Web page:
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Conflict, climate crisis and Covid-19 escalate child malnutrition emergency - UNICEF

One in every five deaths around the world in children under age 5 is caused by severe acute malnutrition, according to a new report.

A child given a food packet at a malnutrition ward in Yemen
A child given a food packet at a malnutrition ward in Yemen
Image: Mohammed Mohammed/Xinhua via PA Images

THE CLIMATE CRISIS, Covid-19, and Russia’s invasion of Ukraine have exacerbated a global emergency in child malnutrition, according to a new report.

UNICEF, the United Nations’ humanitarian organisation for children, has said one in every five deaths around the world in children under age 5 is caused by severe acute malnutrition.

The condition is also known severe wasting, which involves a low weight to height ratio and affects 45 million children under age 5.

Conflict and other crises around the world are affecting both food supply and the capacity of relief organisations to provide crucial aid, according to the report.

Speaking to The Journal, UNICEF Senior Adviser in Emergency Nutrition Saul Guerrero Oteyza said that the “combination of the tail-end of the socioeconomic impact of the pandemic, the conflict that is affecting many of these countries, as well as the knock-on effect of the Ukrainian conflict, and climate all come together in this perfect storm of factors”.

“Maternal and child nutrition is a function of the stability of the environment in which women and children live,” Guerrero Oteyza said.

“Any shock to that stability, whether it’s displacement because people have to move because of conflict, for example, or severe drought, or another rapid-onset crisis, upsets that balance.

“That balance has already been quite tenuous in many parts of the world over the last few years, but what we’re seeing now is those shocks coming in more regularly, those climate-related shocks coming more regularly, and more severely every time.

In the Horn of Africa, which includes countries like Djibouti, Ethiopia, Kenya, Eritrea, Somalia and Sudan, UNICEF has been tracking deteriorating climatic conditions for several years and the current situation is the product of a “severe cumulative effect”.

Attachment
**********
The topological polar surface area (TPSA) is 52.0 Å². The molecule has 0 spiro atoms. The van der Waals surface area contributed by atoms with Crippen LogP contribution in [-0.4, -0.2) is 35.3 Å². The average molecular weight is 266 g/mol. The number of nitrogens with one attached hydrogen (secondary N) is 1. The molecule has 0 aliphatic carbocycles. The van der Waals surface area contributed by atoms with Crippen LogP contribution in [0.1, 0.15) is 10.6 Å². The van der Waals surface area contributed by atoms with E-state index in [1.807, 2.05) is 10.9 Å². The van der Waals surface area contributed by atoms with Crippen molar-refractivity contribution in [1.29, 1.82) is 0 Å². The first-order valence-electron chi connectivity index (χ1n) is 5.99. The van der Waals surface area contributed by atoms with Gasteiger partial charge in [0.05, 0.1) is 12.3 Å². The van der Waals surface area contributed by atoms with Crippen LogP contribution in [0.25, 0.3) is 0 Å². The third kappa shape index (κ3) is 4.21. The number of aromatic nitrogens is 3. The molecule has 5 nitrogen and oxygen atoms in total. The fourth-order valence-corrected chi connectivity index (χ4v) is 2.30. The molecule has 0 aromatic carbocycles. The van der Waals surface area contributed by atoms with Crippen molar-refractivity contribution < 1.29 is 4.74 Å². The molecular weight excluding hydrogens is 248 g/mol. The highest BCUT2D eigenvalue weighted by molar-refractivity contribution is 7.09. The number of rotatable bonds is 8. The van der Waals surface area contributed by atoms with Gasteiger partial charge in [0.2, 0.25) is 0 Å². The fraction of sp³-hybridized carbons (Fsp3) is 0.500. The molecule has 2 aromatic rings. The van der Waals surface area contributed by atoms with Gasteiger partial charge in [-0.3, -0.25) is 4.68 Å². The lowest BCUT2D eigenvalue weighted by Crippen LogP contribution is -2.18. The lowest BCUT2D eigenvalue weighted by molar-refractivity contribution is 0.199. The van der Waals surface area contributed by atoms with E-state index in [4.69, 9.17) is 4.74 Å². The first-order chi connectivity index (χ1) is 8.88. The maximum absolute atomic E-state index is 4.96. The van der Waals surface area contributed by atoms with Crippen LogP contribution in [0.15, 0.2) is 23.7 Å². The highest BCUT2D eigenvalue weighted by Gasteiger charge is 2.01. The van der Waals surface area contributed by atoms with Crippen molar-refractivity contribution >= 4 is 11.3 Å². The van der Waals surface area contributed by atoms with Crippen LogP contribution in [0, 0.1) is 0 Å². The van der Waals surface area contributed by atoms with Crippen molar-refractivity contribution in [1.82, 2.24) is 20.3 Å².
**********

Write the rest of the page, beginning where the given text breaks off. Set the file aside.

“The climate is not only leading people to be on the move and therefore to create those sorts of shocks that come with displacement, but the loss of livelihood left, right and centre,” Guerrero Oteyza said.

“When 30% of all the livestock in Somalia is considered to be now wiped out by the drought, it starts to give you a sense of the vulnerability that it creates.”

The new UNICEF report outlines that at least 10 million children suffering from severe wasting do not have access to ready-to-use therapeutic food (RUTF), which is considered the most effective treatment.

Global shocks to food security caused by Russia’s invasion of Ukraine, the pandemic, and persistent droughts due to climate change are increasing levels of severe wasting, it details.

At the same time, the price of ready-to-use therapeutic food is expected to increase by up to 16% by the end of the year because of a sharp rise in the cost of raw ingredients, with the cost of shipping and delivery also expected to remain high.

In a statement, UNICEF Executive Director Catherine Russell “for millions of children every year, these sachets of therapeutic paste are the difference between life and death,” Russell said.

“A 16% price increase may sound manageable in the context of global food markets, but at the end of that supply chain is a desperately malnourished child, for whom the stakes are not manageable at all.”

It’s estimated that an additional 600,000 children could be unable to access life-saving treatment at current spending levels.

Guerrero Oteyza said that access to water, supplementing diets, and facilitating breastfeeding are important measures that can help prevent child malnutrition.

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“There are measures that can be taken at a financial level to give us the opportunity to respond earlier to some of these climate-related shocks, to prepare services, health services, food systems in these countries to withstand the climate-related shocks.”

He said how and where funding is directed is just as important as the amount that is raised.

“Business as usual isn’t going to cut it and sometimes the same amount of resources spent or provided in a slightly different way could go a long way in preparing us to deal with the climate effects,” he said.

“It’s not just a question of what we do, but how we are empowered to do these things that will make a huge difference.

“Earlier is the key, because we see these things brewing. The climate is moving, and it’s moving fast, but in many ways, in many parts of the world, it moves in predictable ways – there are seasons when you know it’s going to be worse.

“But right now, we don’t always have the capacity to act when we want, let alone how we want.

“If we could just make some difference in our collective capacity to operate and respond when we can and when we know it’s early enough to make a difference for those lives for those households and their livelihoods, we should.”

About the author:

Lauren Boland

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